October 3, 1997
Shooting: Interview Day
I found out this morning that despite not being scheduled for any interviews my presence was required at the Four Seasons Hotel. I couldn't really complain though. As my father says, "It sure beats digging ditches for a living."
I arrived at the Four Seasons around 11am, almost an hour before 'Actor X' was scheduled for his hour of interviews. The interviewing was arranged so that each magazine got ten minutes in rotation. None of the press seemed all too pleased with this. I couldn't blame them really, as they had flown all the way from Japan. One reporter became incredibly irate, bitching that he didn't fly around the world for ten minutes with George Romero. His moaning paid off because he was able to get nearly a half hour of the director's time. During the wait before the interviews I helped myself to more of the delicious coffee provided by the hotel. (These Beverly Hills hotels ain't half bad!) Eventually 'Actor X' showed up with his dreary manager and father. They were surprised to see me, but pleased (not the agent, of course).
I was on hand for all the 'Actor X' interviews and listened as each reporter asked questions near identical to the previous reporter's. What struck me most about 'Actor X' was his insistence to be in films that rely on acting. He constantly stated how he has no interest in films with special effects that overshadow the story. I found this rare, especially for someone his age where effects and action seem to be the be-all end-all.
The hour of interviews went quick and when they were done we gathered in a large room off the side to look through the shots that the Japanese still photographer, Kazuaki Kiriya, had taken on the first night, shots to be used in the promotional poster for the game. After this, 'Actor X' was given presents by the people from Capcom, a Biohazard jacket and other Biohazard wear.
It came time to say good-bye. 'Actor X' shook hands with several of the higher-ups and posed for a few personal pictures. When it came time for me to say goodbye, I held out my hand, wondering if I'd ever see him again. 'Actor X' gave a big smile and then unexpectedly wrapped his arms around me. There were thirty or more people in the room and being mostly Japanese this type of behavior was shocking. A startled hush passed through the room. But I didn't care. I'd had a good time hanging with 'Actor X' and would miss him.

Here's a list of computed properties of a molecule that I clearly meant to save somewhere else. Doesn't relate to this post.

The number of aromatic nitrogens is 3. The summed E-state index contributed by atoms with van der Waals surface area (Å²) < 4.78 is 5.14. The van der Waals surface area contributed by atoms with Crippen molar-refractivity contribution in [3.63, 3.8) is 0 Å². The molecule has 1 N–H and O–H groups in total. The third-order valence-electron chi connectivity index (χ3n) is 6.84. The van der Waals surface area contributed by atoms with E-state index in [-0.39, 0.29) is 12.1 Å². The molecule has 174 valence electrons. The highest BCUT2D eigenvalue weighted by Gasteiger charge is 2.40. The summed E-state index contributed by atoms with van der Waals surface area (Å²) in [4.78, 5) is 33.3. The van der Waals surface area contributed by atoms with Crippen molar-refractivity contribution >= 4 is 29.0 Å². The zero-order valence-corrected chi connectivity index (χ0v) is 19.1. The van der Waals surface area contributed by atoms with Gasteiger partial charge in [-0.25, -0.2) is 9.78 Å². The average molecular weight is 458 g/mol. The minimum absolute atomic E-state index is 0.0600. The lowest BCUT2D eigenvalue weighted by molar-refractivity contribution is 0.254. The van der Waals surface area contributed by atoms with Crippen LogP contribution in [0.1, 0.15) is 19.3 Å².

An hour later George came for his interviews. Like 'Actor X', he too was surprised to see me. We spoke for a moment, but then he was rushed into the arms of the dozen plus reporters waiting their turn to interview the so-called 'Master of Horror'.
Most reporters asked questions based on the living dead movies and the Biohazard 2 shoot. George, while mostly humble, seemed to enjoy the attention.
Just before 6 p.m., after the final interview was conducted and after I was able to get him to pose for a few shots with myself, Romero was given his presents from Capcom: large, and very expensive remote control models of Godzilla and Mothra. George burst into a chuckle and a smile at the sight of these. He posed with the Godzilla and Mothra figures on his knees as the photogs went crazy.
Out in the hall, as George and Jason prepared to go and see the returns from the shoot, I said my farewell. I found it a bit difficult to say goodbye. I had been very worried that George, a man who has always been inspirational to me, would not live up to my expectations. But everything about him, everything I had sensed, had been true. I felt like I was saying goodbye to a friend, or at least a potential one. We shook and promised to keep in touch. I watched as he and Jason passed down the hall and into the elevator, thus ending one of the most extraordinary experiences of my life.